Let there be light.
Your pet may be a candidate for laser therapy if tests reveal degenerative disc disease and arthritis in several joints. Veterinarians are using laser therapy increasingly these days to give pets a new lease on life.
Approved by the Food and Drug Administration in 2002, laser therapy uses infrared light to promote healing and reduce pain and swelling in areas affected by arthritis, trauma, surgery and infections. Because it’s noninvasive and has minimal side effects, laser therapy is popular among pet owners, too. But that’s not all. Most of the time, it’s quick, painless and not too pricey either.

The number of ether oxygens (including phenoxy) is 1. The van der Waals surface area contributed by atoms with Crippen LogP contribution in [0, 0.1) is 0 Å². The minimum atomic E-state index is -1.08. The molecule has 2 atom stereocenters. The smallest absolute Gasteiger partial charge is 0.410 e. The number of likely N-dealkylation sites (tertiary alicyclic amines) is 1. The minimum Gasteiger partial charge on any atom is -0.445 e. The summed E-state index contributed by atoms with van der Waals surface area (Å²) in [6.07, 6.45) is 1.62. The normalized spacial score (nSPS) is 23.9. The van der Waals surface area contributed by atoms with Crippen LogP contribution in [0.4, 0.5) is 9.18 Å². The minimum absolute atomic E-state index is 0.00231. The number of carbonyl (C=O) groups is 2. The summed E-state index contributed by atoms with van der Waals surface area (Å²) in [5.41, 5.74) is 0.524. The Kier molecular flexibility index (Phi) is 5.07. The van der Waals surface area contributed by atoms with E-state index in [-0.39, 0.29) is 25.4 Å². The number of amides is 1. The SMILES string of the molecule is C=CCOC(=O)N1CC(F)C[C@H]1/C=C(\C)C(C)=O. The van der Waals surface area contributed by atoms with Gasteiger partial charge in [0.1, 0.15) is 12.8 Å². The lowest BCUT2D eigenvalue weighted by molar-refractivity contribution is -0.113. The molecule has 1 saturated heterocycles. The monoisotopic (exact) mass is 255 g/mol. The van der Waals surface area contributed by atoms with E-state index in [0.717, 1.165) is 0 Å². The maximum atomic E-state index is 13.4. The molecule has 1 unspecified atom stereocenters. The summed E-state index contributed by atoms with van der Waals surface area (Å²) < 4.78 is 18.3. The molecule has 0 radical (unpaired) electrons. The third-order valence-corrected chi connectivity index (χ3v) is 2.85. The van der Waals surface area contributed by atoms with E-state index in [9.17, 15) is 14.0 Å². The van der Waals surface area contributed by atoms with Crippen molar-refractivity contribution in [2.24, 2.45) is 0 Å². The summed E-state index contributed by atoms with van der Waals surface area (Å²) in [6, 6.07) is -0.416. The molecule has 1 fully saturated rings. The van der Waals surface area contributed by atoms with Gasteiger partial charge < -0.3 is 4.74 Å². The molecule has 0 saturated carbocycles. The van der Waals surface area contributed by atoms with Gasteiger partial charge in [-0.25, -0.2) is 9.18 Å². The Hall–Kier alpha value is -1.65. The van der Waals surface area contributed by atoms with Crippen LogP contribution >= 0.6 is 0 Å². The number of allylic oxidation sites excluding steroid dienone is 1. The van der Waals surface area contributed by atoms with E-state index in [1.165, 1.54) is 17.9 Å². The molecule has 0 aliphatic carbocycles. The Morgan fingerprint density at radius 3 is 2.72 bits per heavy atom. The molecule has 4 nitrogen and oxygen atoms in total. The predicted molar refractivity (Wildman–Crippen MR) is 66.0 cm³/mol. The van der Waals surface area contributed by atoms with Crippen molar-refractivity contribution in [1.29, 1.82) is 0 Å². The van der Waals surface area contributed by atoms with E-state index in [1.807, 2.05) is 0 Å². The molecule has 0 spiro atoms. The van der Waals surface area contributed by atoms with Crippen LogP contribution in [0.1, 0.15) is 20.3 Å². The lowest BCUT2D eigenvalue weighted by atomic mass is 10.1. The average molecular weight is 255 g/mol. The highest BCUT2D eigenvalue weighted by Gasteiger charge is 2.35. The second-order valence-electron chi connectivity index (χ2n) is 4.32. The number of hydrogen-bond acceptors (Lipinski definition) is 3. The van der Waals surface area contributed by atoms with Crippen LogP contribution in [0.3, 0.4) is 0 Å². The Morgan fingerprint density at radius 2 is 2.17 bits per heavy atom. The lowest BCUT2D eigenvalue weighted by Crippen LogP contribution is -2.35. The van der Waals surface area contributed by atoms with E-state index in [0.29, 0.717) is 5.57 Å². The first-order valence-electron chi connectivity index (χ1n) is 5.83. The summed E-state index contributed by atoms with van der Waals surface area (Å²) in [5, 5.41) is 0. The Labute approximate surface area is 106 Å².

During treatment, we apply a laser light to the diseased or injured area with a wand, careful to keep the laser moving. That’s when the “magic” happens. Laser stimulates activity within cells to nourish them and remove toxins and waste. Inflammation and pain decrease and blood flow increases to help the tissue repair more quickly.
Some of the ailments we treat with laser therapy are: